The first plate 10 includes a first channel 12 defined therein and having a first channel inlet 14 and a first channel outlet 16. The first plate 10 has three regions, a heat exchange region 20, an expansion region 30 and an insulation region 50. The insulation region is defined as the region having a reduced thermal conductivity to restrict the heat flow from the heat exchange region 20 to the expansion region 30. The insulation region 50 includes an opening 40 in the plate 10 to provide for reduced heat flow between the heat exchange region 20 and the expansion region 30, and the opening 40 provides for a space filled with gas, such as air that has a low thermal conductivity. The space can also be filled with a low conductivity material to reduce convection of gas within the opening 40.
The first channel 12 has three sections, a first section for carrying the cooling fluid prior to expansion in the heat exchange region 20, a second section in the expansion region 30, and a third section for carrying the expanded cooling fluid in the heat exchange region 20. The expansion region 30 includes the second section of the first channel 12 and has an expansion device 32 disposed within the first channel 12 located within the expansion region 30.
The second plate 70 includes a second channel 22 defined in the second plate 70 and having a second channel inlet 24 and a second channel outlet 26. The second plate 70 includes an opening 42 that is aligned with the opening 40 in the first plate 10. The preferred embodiment is for the second channel 22 within the second plate 70 to be substantially parallel to the third section of the first channel 12, but is not limited to that region. The opening 40 in the second plates 70 facilitates thermally insulating the expansion section 30 of the first plates 10 when the first 10 and second 70 plates are stacked in an alternating sequence. It is preferred to have the thermal conductivity for the insulating region 50 to be less than 0.2 W/m-K. This can be accomplished through keeping the thermal conductivity of the opening 40 to a low value, such as less than 0.1 W/m-K, and preferably less than 0.05 W/m-K. The opening can be filled with a low thermal conductivity gas or an insulating material having a low thermal conductivity.
While the invention has been described with what are presently considered the preferred embodiments, it is to be understood that the invention is not limited to the disclosed embodiments, but it is intended to cover various modifications and equivalent arrangements included within the scope of the appended claims.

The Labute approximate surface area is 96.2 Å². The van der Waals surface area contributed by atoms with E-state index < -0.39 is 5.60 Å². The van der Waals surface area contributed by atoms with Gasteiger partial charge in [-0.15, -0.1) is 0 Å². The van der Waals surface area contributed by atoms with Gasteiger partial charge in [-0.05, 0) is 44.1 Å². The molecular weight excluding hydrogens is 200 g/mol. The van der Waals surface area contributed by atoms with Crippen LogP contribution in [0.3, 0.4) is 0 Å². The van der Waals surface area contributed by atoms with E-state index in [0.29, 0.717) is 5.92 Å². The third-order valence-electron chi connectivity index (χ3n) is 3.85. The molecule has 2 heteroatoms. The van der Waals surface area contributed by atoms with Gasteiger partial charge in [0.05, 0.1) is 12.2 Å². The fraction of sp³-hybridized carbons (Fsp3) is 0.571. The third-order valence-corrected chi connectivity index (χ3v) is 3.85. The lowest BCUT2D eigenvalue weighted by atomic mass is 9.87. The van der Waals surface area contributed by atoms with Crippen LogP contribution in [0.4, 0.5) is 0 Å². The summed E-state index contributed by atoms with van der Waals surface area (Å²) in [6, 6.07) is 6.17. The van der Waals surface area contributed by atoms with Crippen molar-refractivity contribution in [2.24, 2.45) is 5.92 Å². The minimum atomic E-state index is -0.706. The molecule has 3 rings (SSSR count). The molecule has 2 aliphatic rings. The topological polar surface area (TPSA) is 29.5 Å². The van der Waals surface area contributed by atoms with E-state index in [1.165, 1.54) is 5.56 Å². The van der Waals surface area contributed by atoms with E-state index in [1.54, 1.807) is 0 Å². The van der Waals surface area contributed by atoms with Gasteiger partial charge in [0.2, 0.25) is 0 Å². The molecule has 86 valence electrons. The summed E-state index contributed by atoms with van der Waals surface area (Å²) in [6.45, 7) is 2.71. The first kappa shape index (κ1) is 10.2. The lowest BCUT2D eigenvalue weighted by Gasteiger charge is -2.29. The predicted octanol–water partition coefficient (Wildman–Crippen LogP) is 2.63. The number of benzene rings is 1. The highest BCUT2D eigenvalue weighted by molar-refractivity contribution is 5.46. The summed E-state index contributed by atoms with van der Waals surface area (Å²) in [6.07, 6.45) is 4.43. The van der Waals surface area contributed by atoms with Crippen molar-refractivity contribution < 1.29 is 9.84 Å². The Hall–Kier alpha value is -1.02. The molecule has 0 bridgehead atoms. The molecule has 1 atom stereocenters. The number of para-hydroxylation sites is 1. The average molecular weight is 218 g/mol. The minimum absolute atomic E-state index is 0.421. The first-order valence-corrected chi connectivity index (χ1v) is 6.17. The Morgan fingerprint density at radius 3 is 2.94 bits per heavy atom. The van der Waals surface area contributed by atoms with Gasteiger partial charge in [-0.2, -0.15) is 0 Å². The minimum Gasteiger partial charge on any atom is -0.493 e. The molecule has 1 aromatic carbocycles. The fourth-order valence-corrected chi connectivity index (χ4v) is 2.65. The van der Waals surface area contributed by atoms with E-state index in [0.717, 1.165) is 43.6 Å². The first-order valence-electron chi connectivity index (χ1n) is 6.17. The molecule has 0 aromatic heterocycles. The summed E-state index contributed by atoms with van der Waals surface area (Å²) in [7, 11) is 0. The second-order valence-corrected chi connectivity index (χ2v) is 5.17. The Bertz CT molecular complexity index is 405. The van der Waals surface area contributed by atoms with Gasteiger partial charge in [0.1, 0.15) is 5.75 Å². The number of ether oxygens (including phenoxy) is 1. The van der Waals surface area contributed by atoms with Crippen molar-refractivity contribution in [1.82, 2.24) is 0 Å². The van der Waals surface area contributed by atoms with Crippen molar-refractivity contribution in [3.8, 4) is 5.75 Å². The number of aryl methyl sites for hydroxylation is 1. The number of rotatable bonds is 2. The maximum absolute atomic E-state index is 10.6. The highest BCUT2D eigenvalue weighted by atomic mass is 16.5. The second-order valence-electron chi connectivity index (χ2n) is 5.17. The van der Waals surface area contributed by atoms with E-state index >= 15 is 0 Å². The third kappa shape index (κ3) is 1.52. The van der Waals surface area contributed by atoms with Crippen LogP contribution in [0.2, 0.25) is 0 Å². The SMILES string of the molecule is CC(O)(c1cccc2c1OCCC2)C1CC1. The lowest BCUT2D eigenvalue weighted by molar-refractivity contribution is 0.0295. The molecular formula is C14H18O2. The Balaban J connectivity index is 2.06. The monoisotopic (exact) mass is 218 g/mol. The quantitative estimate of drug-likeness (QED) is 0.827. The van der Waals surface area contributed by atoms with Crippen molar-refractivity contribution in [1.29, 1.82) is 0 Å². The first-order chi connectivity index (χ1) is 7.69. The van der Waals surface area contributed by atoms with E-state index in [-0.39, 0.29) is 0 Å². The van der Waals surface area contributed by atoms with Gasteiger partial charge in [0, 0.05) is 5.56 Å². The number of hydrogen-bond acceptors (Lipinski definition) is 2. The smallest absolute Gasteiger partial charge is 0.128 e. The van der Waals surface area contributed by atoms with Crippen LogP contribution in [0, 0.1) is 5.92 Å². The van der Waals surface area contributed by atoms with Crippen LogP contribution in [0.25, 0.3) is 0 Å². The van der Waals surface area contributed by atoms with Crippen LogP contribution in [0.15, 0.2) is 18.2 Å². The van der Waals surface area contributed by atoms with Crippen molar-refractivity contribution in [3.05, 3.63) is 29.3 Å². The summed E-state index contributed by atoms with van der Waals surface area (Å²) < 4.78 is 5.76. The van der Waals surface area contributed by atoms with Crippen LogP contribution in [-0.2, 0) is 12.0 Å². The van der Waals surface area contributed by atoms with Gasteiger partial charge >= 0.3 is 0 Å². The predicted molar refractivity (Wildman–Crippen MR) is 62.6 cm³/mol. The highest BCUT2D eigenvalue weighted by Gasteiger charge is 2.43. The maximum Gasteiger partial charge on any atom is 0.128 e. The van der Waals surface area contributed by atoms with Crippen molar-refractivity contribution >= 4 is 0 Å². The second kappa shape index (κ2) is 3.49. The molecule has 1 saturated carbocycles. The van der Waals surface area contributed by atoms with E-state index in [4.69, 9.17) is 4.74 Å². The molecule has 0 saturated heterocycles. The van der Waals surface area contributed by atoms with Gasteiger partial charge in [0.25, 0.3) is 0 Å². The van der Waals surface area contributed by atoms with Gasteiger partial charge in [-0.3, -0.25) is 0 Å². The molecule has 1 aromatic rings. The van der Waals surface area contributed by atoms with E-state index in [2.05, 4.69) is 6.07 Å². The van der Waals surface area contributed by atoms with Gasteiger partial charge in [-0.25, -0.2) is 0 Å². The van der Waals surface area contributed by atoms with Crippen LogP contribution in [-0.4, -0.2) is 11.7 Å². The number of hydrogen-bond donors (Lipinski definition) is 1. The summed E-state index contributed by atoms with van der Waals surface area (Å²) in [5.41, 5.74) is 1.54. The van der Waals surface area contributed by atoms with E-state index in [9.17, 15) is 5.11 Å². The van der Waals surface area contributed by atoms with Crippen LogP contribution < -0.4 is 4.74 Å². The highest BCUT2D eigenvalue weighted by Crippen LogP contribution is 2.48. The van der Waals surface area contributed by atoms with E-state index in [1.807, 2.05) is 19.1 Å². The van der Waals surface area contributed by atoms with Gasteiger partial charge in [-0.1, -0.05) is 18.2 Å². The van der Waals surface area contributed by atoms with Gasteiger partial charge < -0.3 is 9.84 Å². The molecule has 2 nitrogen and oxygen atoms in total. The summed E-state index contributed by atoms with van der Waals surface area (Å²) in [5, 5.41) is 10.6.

|Cited Patent||Filing date||Publication date||Applicant||Title|
|US6062300 *||Mar 9, 1998||May 16, 2000||Delta Electronics, Inc.||Evenly heat-dissipating apparatus|
|US6367286||Nov 1, 2000||Apr 9, 2002||Black & Veatch Pritchard, Inc.||System and process for liquefying high pressure natural gas|
|US6564578||Jan 18, 2002||May 20, 2003||Bp Corporation North America Inc.||Self-refrigerated LNG process|
|US6742358||Jun 4, 2002||Jun 1, 2004||Elkcorp||Natural gas liquefaction|
|US6763680||Jun 20, 2003||Jul 20, 2004||Institut Francais Du Petrole||Liquefaction of natural gas with natural gas recycling|
|US6886362||Apr 14, 2003||May 3, 2005||Bechtel Bwxt Idaho Llc||Apparatus for the liquefaction of natural gas and methods relating to same|
|US6959492 *||Nov 17, 1999||Nov 1, 2005||Matsushita Electric Industrial, Co., Ltd.||Plate type heat exchanger and method of manufacturing the heat exchanger|
|US7637112 *||Dec 14, 2006||Dec 29, 2009||Uop Llc||Heat exchanger design for natural gas liquefaction|
|US20060137855 *||Dec 23, 2004||Jun 29, 2006||Behr Gmbh & Co. Kg||Brazed in place heat exchanger core window and method of making same|
|US20080142204 *||Dec 14, 2006||Jun 19, 2008||Vanden Bussche Kurt M||Heat exchanger design for natural gas liquefaction|
|US20100314087 *||Jun 16, 2009||Dec 16, 2010||Daly Phillip F||Efficient Self Cooling Heat Exchanger|
|Citing Patent||Filing date||Publication date||Applicant||Title|
|US8555954||Feb 16, 2012||Oct 15, 2013||Uop Llc||Efficient self cooling heat exchanger|
|US8631858 *||Jun 16, 2009||Jan 21, 2014||Uop Llc||Self cooling heat exchanger with channels having an expansion device|
|US8893771||Feb 16, 2012||Nov 25, 2014||Uop Llc||Efficient self cooling heat exchanger|
|US20100314085 *||Jun 16, 2009||Dec 16, 2010||Daly Phillip F||Self Cooling Heat Exchanger|
|U.S. Classification||165/170, 165/135|
|International Classification||F28F3/14, F28F13/00|
|Cooperative Classification||F25J1/0052, F25J2290/44, H05K7/20272, F25J1/0022, F28F13/06, F28F13/00, F28F3/12, F28D9/0031, F28D9/0037, F25J5/002, F28D2021/0033, F25J1/0262|
|European Classification||F28D9/00F, F28F13/06, F28F3/12, F28D9/00F2, F28F13/00, H05K7/20D7, F25J1/00A6, F25J1/02Z4H, F25J5/00B|
|Jun 17, 2009||AS||Assignment|
Owner name: UOP LLC, ILLINOIS
Free format text: ASSIGNMENT OF ASSIGNORS INTEREST;ASSIGNORS:DALY, PHILLIP F;VANDEN BUSSCHE, KURT M;REEL/FRAME:022834/0818
Effective date: 20090615
|Jul 28, 2015||FPAY||Fee payment|
Year of fee payment: 4